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Britain Wants UN Resolution on Syria

  • Selah Hennessy

Britain's Defense Secretary Philip Hammond, right, and the Chief of Defense Staff Gen. Nick Houghton leave 10 Downing street following a national security meeting at Dow ning Street in London, Aug. 28, 2013.

Britain's Defense Secretary Philip Hammond, right, and the Chief of Defense Staff Gen. Nick Houghton leave 10 Downing street following a national security meeting at Dow ning Street in London, Aug. 28, 2013.

Britain will introduce a draft resolution to the U.N. Security Council Wednesday that authorizes "necessary measures to protect civilians" in Syria. The move comes as U.N. Secretary-General Ban Ki-moon called on Security Council members to take a united stand on the Syrian crisis.

The resolution will be presented to the five permanent members of the Security Council at a meeting in New York.

Taking to the micro-blogging site Twitter, British Prime Minister David Cameron said the U.N. should “live up” to its responsibilities on Syria.

Speaking in The Hague on Wednesday, the U.N. secretary-general said Security Council members must act together on this issue:

“Syria is the biggest challenge of war and peace in the world today," he said. "The body entrusted with maintaining international peace and security cannot be missing in action. The council must at last find the unity to act. It must use its authority for peace."

Ban said it is essential to “establish the facts” based on evidence the U.N. finds in Syria, and he called for world powers to “give peace a chance.” A U.N. team in Syria is checking the sites where poison gas is reported to have been used against civilians.

Activists say hundreds of people died and more than 1,000 were injured by chemical agents last week in and near Damascus. Rebel forces and the government deny any involvement in the attacks; each side blames the other for violating international bans on such deadly tactics.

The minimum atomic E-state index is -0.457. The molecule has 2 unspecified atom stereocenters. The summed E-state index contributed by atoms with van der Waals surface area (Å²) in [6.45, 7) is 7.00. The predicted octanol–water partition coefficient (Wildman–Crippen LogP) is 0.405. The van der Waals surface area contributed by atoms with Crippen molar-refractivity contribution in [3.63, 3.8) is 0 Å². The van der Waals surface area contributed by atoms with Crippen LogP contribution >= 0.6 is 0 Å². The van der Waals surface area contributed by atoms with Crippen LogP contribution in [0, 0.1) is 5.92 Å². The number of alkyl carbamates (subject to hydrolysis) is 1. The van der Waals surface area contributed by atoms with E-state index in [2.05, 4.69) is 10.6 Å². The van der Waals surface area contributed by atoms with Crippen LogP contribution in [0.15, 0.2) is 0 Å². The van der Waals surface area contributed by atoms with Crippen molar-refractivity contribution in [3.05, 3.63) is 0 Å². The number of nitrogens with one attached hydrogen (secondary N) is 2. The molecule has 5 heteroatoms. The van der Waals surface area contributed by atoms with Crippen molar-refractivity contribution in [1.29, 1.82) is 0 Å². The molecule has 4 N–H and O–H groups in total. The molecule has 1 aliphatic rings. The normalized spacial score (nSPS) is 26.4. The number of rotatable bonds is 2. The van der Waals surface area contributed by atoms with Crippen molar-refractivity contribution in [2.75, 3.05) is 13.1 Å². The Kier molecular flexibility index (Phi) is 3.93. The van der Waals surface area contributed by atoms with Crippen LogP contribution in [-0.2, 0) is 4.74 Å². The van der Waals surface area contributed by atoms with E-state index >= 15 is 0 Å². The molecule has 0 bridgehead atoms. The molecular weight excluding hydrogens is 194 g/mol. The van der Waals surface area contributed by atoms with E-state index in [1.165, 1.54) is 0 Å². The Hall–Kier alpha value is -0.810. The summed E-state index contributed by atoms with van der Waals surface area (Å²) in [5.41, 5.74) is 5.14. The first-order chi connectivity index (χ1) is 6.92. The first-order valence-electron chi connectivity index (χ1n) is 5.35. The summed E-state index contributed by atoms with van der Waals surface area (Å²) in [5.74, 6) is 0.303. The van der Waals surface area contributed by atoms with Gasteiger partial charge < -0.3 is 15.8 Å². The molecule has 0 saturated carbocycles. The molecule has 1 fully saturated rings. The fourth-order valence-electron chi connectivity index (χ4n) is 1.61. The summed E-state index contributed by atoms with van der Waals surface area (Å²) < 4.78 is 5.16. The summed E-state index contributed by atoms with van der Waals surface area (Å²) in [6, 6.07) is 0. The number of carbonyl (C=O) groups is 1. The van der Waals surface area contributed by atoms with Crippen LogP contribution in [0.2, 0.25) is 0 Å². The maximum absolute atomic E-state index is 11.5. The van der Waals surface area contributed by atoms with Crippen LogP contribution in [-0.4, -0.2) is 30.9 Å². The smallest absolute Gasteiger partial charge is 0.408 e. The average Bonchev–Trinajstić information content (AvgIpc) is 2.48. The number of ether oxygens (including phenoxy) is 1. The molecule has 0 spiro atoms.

Iain Scobbie, a professor of international law at the University of Manchester says Ban hopes to draw the focus to the United Nations and away from Western plans for a possible military intervention.

“He’s trying to uphold the authority of the U.N. to make sure that that is the collective way that things like force are used, rather than having individual member states do what they want in contravention of the procedures and practices of the U.N.,” said Scobbie.

The Security Council's five permanent members - China, Russia, the United States, France and Britain - all have veto power over joint resolutions.

Russia, Syria’s main ally, and China have repeatedly blocked previous resolutions sanctioning the Syrian government for its tactics in the two-year-long civil war.

Scobbie says it is unlikely Britain’s draft resolution will pass, but the move is a necessary step.

“If the resolution is vetoed, or if it does not pass, the question will automatically arise: why did they go for one in the first place? I think [it's] quite clear they needed to go for one because they need one legally,” he said.

Other legal experts have suggested Western powers do not need Security Council backing to justify military action

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